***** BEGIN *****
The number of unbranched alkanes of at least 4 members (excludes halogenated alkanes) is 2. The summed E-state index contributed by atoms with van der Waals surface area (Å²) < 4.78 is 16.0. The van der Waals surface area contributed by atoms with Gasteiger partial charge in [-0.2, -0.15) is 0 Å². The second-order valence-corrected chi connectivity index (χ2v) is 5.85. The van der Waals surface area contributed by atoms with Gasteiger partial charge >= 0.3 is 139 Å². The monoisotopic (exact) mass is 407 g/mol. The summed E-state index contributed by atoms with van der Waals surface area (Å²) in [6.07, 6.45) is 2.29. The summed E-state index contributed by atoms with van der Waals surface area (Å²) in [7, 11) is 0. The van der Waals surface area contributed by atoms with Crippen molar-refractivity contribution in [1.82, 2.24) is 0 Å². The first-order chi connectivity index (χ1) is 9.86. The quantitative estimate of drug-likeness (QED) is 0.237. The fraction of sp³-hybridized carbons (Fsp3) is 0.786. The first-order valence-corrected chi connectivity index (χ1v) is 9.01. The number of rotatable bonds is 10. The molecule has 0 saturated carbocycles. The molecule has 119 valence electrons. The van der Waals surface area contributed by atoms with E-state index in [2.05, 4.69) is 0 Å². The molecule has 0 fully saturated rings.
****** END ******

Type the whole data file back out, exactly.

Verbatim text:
The number of unbranched alkanes of at least 4 members (excludes halogenated alkanes) is 2. The summed E-state index contributed by atoms with van der Waals surface area (Å²) < 4.78 is 16.0. The van der Waals surface area contributed by atoms with Gasteiger partial charge in [-0.2, -0.15) is 0 Å². The second-order valence-corrected chi connectivity index (χ2v) is 5.85. The van der Waals surface area contributed by atoms with Gasteiger partial charge >= 0.3 is 139 Å². The monoisotopic (exact) mass is 407 g/mol. The summed E-state index contributed by atoms with van der Waals surface area (Å²) in [6.07, 6.45) is 2.29. The summed E-state index contributed by atoms with van der Waals surface area (Å²) in [7, 11) is 0. The van der Waals surface area contributed by atoms with Crippen molar-refractivity contribution in [1.82, 2.24) is 0 Å². The first-order chi connectivity index (χ1) is 9.86. The quantitative estimate of drug-likeness (QED) is 0.237. The fraction of sp³-hybridized carbons (Fsp3) is 0.786. The first-order valence-corrected chi connectivity index (χ1v) is 9.01. The number of rotatable bonds is 10. The molecule has 0 saturated carbocycles. The molecule has 119 valence electrons. The van der Waals surface area contributed by atoms with E-state index in [2.05, 4.69) is 0 Å². The molecule has 0 fully saturated rings.